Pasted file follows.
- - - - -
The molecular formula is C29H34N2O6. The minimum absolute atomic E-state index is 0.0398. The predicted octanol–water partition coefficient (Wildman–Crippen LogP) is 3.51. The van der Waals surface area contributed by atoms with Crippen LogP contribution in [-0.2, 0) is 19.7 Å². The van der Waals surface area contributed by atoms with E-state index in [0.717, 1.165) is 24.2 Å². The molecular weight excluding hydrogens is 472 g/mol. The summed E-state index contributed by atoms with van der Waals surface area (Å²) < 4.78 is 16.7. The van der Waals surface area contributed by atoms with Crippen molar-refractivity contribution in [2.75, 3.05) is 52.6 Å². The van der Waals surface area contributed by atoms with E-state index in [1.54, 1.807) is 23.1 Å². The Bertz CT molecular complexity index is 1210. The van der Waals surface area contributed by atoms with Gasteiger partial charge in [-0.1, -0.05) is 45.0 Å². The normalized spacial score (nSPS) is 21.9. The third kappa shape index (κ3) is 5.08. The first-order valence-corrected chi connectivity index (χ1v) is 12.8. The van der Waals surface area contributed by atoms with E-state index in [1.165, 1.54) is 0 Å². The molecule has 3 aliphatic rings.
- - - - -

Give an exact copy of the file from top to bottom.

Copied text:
The molecular formula is C29H34N2O6. The minimum absolute atomic E-state index is 0.0398. The predicted octanol–water partition coefficient (Wildman–Crippen LogP) is 3.51. The van der Waals surface area contributed by atoms with Crippen LogP contribution in [-0.2, 0) is 19.7 Å². The van der Waals surface area contributed by atoms with E-state index in [0.717, 1.165) is 24.2 Å². The molecular weight excluding hydrogens is 472 g/mol. The summed E-state index contributed by atoms with van der Waals surface area (Å²) < 4.78 is 16.7. The van der Waals surface area contributed by atoms with Crippen molar-refractivity contribution in [2.75, 3.05) is 52.6 Å². The van der Waals surface area contributed by atoms with E-state index in [1.54, 1.807) is 23.1 Å². The Bertz CT molecular complexity index is 1210. The van der Waals surface area contributed by atoms with Gasteiger partial charge in [-0.1, -0.05) is 45.0 Å². The normalized spacial score (nSPS) is 21.9. The third kappa shape index (κ3) is 5.08. The first-order valence-corrected chi connectivity index (χ1v) is 12.8. The van der Waals surface area contributed by atoms with E-state index in [1.165, 1.54) is 0 Å². The molecule has 3 aliphatic rings.